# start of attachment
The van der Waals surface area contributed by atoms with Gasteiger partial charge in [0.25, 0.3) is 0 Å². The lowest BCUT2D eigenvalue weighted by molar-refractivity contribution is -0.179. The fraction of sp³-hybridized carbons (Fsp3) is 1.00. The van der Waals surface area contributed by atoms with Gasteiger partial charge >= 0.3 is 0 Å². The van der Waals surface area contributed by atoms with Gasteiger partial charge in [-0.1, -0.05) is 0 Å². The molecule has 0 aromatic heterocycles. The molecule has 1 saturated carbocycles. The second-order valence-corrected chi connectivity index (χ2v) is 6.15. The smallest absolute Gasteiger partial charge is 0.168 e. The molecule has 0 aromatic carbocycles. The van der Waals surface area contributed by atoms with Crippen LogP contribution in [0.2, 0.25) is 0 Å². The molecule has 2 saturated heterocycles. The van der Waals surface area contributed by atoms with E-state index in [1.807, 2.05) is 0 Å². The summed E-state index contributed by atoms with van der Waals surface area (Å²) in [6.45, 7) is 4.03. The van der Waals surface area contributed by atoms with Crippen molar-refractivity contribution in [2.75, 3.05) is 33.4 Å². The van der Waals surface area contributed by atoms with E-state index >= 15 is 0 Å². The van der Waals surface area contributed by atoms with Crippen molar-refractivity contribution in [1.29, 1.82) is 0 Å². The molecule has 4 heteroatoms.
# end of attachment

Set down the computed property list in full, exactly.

The van der Waals surface area contributed by atoms with Gasteiger partial charge in [0.25, 0.3) is 0 Å². The lowest BCUT2D eigenvalue weighted by molar-refractivity contribution is -0.179. The fraction of sp³-hybridized carbons (Fsp3) is 1.00. The van der Waals surface area contributed by atoms with Gasteiger partial charge >= 0.3 is 0 Å². The van der Waals surface area contributed by atoms with Gasteiger partial charge in [-0.1, -0.05) is 0 Å². The molecule has 0 aromatic heterocycles. The molecule has 1 saturated carbocycles. The second-order valence-corrected chi connectivity index (χ2v) is 6.15. The smallest absolute Gasteiger partial charge is 0.168 e. The molecule has 0 aromatic carbocycles. The van der Waals surface area contributed by atoms with Crippen LogP contribution in [0.2, 0.25) is 0 Å². The molecule has 2 saturated heterocycles. The van der Waals surface area contributed by atoms with E-state index in [1.807, 2.05) is 0 Å². The summed E-state index contributed by atoms with van der Waals surface area (Å²) in [6.45, 7) is 4.03. The van der Waals surface area contributed by atoms with Crippen molar-refractivity contribution in [2.75, 3.05) is 33.4 Å². The van der Waals surface area contributed by atoms with E-state index >= 15 is 0 Å². The van der Waals surface area contributed by atoms with Crippen molar-refractivity contribution in [1.29, 1.82) is 0 Å². The molecule has 4 heteroatoms.